Rebel, soldier, activist: Prince Harry's not traditional royal

Harry is fifth in line to British throne

(CNN) - He's no fan of the limelight. But Henry Charles Albert David Mountbatten-Windsor -- fifth in line to the British throne and better known as Prince Harry -- will have few places to hide after the announcement that he is engaged to his American girlfriend Meghan Markle.

Born on Sept. 15, 1984, Harry was the second and last child born into the ill-fated marriage of Prince Charles and Diana, Princess of Wales.

The pair divorced in 1996, and Diana died a year later. Not yet a teenager, Harry walked behind his mother's coffin in images broadcast to a global audience.

Harry took up a place at the school his mother chose for him, the prestigious Eton College -- following in the footsteps of his older brother, Prince William.

After leaving Eton, he traveled the world before enrolling at Sandhurst military academy in Berkshire, England. His nickname there was "Harry Potter," according to Lieutenant Kayon Mills, who trained with the prince. After completing the course, he joined the Blues and Royals regiment of the British Army.

Soldier

In February 2007, the British Ministry of Defense announced that Harry would be deployed to Iraq. But his deployment was canceled just three months later after a number of threats were made against him.

In December of that year, he was sent in secret to Afghanistan, where he served for four months until his presence there became publicly known. Along with the other members of his regiment, he received the Operational Service Medal for his service in Afghanistan.

After qualifying as an Apache helicopter pilot -- and being promoted to the rank of captain -- he returned to Afghanistan in 2012 on a 20-week deployment. He flew on scores of missions and later admitted killing Taliban insurgents. It was sometimes justified to "take a life to save a life," he said. "That's what we revolve around, I suppose."

That was his last mission as an active soldier -- in June 2015, Kensington Palace announced that Harry had ended his army career.

Rebel

Harry hasn't always been known for his military discipline. In fact, he's often described as the rebellious royal.

In 2002, he faced accusations of under-age drinking and cannabis use. The prince was a 16-year-old schoolboy at the time of the alleged incident.

Three years later, he caused outrage by wearing a Nazi uniform to a costume party. He later apologized, admitting "it was a poor choice of costume."

In 2012, photos emerged of Harry partying nude in a Las Vegas hotel. A palace official explained that he was "on a private holiday."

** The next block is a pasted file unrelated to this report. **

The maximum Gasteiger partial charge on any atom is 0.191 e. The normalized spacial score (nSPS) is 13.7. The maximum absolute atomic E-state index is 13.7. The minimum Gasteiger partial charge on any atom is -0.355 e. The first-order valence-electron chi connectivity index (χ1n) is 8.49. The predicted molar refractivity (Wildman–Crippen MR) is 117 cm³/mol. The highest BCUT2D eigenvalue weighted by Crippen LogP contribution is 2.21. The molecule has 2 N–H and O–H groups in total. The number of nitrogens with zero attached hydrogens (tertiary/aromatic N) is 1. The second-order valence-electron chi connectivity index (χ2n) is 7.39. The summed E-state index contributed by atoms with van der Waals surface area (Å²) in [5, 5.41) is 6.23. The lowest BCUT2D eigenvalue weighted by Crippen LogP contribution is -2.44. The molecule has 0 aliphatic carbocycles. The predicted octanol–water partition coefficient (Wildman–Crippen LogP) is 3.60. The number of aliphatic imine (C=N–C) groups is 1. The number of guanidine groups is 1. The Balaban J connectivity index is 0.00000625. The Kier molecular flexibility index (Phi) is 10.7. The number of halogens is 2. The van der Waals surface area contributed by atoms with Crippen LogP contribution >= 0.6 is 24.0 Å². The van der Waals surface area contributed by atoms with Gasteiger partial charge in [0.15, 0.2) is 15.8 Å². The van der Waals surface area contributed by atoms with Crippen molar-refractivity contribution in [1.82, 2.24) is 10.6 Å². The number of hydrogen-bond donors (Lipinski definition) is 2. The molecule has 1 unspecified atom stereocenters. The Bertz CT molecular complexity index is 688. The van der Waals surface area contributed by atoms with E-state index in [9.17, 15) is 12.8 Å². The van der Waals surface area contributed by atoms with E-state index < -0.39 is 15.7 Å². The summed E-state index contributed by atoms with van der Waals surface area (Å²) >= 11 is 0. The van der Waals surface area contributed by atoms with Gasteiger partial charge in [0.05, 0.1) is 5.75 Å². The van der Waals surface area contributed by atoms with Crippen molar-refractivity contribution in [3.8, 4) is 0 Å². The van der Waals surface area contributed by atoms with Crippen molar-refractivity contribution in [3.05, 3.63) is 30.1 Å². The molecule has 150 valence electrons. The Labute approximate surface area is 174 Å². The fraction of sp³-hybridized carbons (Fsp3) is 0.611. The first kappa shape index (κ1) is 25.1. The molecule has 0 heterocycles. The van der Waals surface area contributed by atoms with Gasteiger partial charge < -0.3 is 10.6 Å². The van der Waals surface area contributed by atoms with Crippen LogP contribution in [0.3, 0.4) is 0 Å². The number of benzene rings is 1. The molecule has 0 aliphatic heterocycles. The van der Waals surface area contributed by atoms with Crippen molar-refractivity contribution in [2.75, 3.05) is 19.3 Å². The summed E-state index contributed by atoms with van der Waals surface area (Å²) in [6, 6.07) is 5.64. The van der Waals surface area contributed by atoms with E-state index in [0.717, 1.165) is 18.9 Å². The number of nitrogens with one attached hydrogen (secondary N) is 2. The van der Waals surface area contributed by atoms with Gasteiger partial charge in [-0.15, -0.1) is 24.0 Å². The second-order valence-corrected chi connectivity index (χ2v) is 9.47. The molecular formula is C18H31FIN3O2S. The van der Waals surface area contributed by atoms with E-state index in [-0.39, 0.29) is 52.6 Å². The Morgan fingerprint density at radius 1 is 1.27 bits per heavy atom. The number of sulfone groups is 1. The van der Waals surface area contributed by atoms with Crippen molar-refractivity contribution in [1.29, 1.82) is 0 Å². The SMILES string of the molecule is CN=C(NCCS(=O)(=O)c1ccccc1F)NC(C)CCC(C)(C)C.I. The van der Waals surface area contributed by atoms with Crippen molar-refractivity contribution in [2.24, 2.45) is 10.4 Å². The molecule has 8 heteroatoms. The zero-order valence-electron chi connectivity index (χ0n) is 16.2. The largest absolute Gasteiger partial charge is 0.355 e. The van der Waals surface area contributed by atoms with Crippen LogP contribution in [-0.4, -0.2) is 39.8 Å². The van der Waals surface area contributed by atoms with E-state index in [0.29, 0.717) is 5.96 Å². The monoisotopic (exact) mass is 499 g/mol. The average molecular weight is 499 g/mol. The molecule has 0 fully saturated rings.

The prince has been the subject of far fewer sensational headlines in recent years.

Harry appears to be prepared to speak more critically of the royal institution than the rest of his family. In an interview with Newsweek in June this year, Harry questioned whether the position of king or queen was even a desirable one.

"Is there any one of the royal family who wants to be king or queen?" he asked. "I don't think so, but we will carry out our duties at the right time."

And in an unusual public statement last November, he openly criticized the British media for subjecting Meghan Markle to "a wave of abuse and harassment" including "outright sexism and racism." He asked the press to "pause and reflect before any more damage is done."

Activist

As is customary for members of the British royal family, Harry is an active campaigner for a number of charitable causes.

In 2006 he co-founded a charity to help AIDS orphans in the southern African state of Lesotho. His more recent work has focused on the needs of army veterans and people with mental health problems.

He has trekked to the North Pole and the South Pole with veterans charity Walking With The Wounded and founded the Invictus Games in 2014, an international sporting competition for injured servicemen and women.

In the last year, Harry has joined Prince William and wife Catherine in efforts to tackle the stigma of mental illness. As part of that effort, the brothers talked openly for the first time about the death of their mother.

In an interview with British newspaper The Telegraph in April, Prince Harry spoke candidly about the "total chaos" he experienced after losing his mother and the problems caused by bottling up his emotions rather than talking about them.

He revealed that he sought counseling at age 28, at the urging of his brother. He also admitted that the pressure of being in the public eye caused him to be "very close to a complete breakdown on numerous occasions."

The counseling helped, he explained, and he said he feels "in a good place."


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